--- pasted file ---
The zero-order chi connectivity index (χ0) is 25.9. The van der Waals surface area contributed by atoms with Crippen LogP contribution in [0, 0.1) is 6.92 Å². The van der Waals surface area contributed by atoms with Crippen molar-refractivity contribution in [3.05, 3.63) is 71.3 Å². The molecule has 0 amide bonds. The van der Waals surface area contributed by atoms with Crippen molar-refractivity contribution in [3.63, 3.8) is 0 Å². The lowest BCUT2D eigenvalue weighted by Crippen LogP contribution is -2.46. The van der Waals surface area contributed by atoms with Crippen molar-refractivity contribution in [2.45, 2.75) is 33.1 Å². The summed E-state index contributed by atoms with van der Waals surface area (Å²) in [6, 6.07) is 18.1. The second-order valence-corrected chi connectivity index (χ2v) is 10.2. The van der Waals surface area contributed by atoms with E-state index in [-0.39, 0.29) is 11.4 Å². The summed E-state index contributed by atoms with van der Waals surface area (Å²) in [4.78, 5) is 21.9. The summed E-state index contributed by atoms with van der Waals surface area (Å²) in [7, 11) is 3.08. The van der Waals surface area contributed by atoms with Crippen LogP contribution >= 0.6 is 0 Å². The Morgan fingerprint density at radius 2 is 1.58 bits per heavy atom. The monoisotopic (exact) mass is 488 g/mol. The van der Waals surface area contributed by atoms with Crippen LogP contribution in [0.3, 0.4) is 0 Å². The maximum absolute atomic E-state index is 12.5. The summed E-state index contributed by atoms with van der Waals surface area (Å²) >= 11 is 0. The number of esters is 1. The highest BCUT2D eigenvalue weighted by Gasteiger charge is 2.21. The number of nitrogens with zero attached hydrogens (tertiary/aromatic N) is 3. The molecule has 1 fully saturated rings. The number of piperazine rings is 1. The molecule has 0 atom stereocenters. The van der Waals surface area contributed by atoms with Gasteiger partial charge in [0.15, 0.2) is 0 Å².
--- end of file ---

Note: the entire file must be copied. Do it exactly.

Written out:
The zero-order chi connectivity index (χ0) is 25.9. The van der Waals surface area contributed by atoms with Crippen LogP contribution in [0, 0.1) is 6.92 Å². The van der Waals surface area contributed by atoms with Crippen molar-refractivity contribution in [3.05, 3.63) is 71.3 Å². The molecule has 0 amide bonds. The van der Waals surface area contributed by atoms with Crippen molar-refractivity contribution in [3.63, 3.8) is 0 Å². The lowest BCUT2D eigenvalue weighted by Crippen LogP contribution is -2.46. The van der Waals surface area contributed by atoms with Crippen molar-refractivity contribution in [2.45, 2.75) is 33.1 Å². The summed E-state index contributed by atoms with van der Waals surface area (Å²) in [6, 6.07) is 18.1. The second-order valence-corrected chi connectivity index (χ2v) is 10.2. The van der Waals surface area contributed by atoms with E-state index in [-0.39, 0.29) is 11.4 Å². The summed E-state index contributed by atoms with van der Waals surface area (Å²) in [4.78, 5) is 21.9. The summed E-state index contributed by atoms with van der Waals surface area (Å²) in [7, 11) is 3.08. The van der Waals surface area contributed by atoms with Crippen LogP contribution >= 0.6 is 0 Å². The Morgan fingerprint density at radius 2 is 1.58 bits per heavy atom. The monoisotopic (exact) mass is 488 g/mol. The van der Waals surface area contributed by atoms with Crippen LogP contribution in [0.3, 0.4) is 0 Å². The maximum absolute atomic E-state index is 12.5. The summed E-state index contributed by atoms with van der Waals surface area (Å²) >= 11 is 0. The number of esters is 1. The highest BCUT2D eigenvalue weighted by Gasteiger charge is 2.21. The number of nitrogens with zero attached hydrogens (tertiary/aromatic N) is 3. The molecule has 1 fully saturated rings. The number of piperazine rings is 1. The molecule has 0 atom stereocenters. The van der Waals surface area contributed by atoms with Gasteiger partial charge in [0.15, 0.2) is 0 Å².